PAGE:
The growth stage reached at the end of tillering varies by variety but in low plant population crops it can continue till the later growth stages. Not all the tillers produce fertile heads. Senescence of tillers will start after floral initiation in the main shoot as the developing spikelets and florets compete for the available assimilates. The tiller survival rate will be a function of the amount of available nutrients, light and water to the plant.
This is how yield is influenced by available precipitation.
Tillers that survive but have no ear / spike act as a source of nutrient and carbohydrate for the developing grain. The number of tillers that survive to form grain varies with variety, seasonal conditions and crop management.
It is during this phase that the plants experience the ‘vernalisation’ that is required in combination with the day length (photoperiod) to move the crop development into the next stage of construction known as the Grand Growth phase. The individual plant stems begin to extend eventually giving a canopy which has six times as much leaf area as soil area (GAI 6). During this important period nutrient uptake is at its peak and thus this demand by the plant must be met through applied fertilizer and micronutrients.
The Nutrient Management Plan will need to include multiple applications of fertilizer and foliar micronutrients to give the greatest Nutrient Use Efficiency per unit of production. When the last leaf, or Flag Leaf, is fully unfolded canopy construction is complete and then all agronomic consideration needs to be focused on ensuring this canopy survives to be the ‘source’ of assimilate to fill the grains (or sinks as sometimes referred to) delivering the final yield and quality.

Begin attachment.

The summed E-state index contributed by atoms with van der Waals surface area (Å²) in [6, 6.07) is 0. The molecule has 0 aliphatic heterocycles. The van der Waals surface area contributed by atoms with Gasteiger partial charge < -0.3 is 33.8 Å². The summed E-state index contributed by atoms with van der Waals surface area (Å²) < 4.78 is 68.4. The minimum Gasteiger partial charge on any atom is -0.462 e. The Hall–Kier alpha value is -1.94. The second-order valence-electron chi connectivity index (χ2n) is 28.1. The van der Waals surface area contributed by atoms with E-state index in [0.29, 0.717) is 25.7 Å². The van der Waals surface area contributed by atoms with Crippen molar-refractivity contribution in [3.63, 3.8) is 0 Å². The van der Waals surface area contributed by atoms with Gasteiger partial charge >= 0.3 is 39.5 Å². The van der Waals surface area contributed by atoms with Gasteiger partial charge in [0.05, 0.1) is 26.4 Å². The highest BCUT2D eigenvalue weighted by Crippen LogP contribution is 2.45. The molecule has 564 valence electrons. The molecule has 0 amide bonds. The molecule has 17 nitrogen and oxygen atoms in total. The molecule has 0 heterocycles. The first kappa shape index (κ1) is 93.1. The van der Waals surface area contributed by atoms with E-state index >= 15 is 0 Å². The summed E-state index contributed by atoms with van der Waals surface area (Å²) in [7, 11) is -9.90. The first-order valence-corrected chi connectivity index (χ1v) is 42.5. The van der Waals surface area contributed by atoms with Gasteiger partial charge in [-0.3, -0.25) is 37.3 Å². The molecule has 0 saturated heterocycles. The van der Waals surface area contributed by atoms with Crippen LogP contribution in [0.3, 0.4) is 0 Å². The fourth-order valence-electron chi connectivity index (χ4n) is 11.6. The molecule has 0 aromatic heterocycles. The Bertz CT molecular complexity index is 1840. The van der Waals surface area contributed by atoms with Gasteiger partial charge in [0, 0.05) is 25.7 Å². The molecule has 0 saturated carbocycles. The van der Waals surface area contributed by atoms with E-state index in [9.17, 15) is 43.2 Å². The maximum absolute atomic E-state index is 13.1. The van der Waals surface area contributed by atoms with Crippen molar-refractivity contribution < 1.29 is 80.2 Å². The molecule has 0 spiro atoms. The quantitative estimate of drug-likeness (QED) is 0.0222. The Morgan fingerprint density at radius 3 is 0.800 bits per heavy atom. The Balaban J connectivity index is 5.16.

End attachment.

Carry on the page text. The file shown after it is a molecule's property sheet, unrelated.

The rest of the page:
Final yield is influenced by many factors which determine the number of grains / m2 including weather, disease and essential plant nutrients. Two of the latter, namely Copper and Boron have distinct roles to play in producing spikes (ears) with around 50 grains / spike (ear). However these grains will only be filled if the plant has supplies of stem carbohydrate produced during canopy construction and green leaves that are photosynthetically efficient during grain filling.
Chlorophyll content is a very important component of green leaves (and hence photosynthesis), with both nitrogen and magnesium being an essential ingredient of it. Sub-optimal photosynthesis during the first two or three weeks of grain growth will reduce cell number and potential weight of each grain.
Deficient levels of nitrogen in the flag leaf leads to floret (grain sites) death. Grain filling depends on the capacity of both ‘sink’ (i.e. all grains in the ear) and the ‘source’ (i.e. materials from photosynthesis and reserves). Where ‘source’ does not satisfy ‘sink’, e.g. due to late drought or disease, grains will be inadequately filled and, after ripening, may appear shrivelled. One component of grain fill involves the translocation of stem reserves into the grain which requires energy that comes from ATP, a phosphate rich molecule.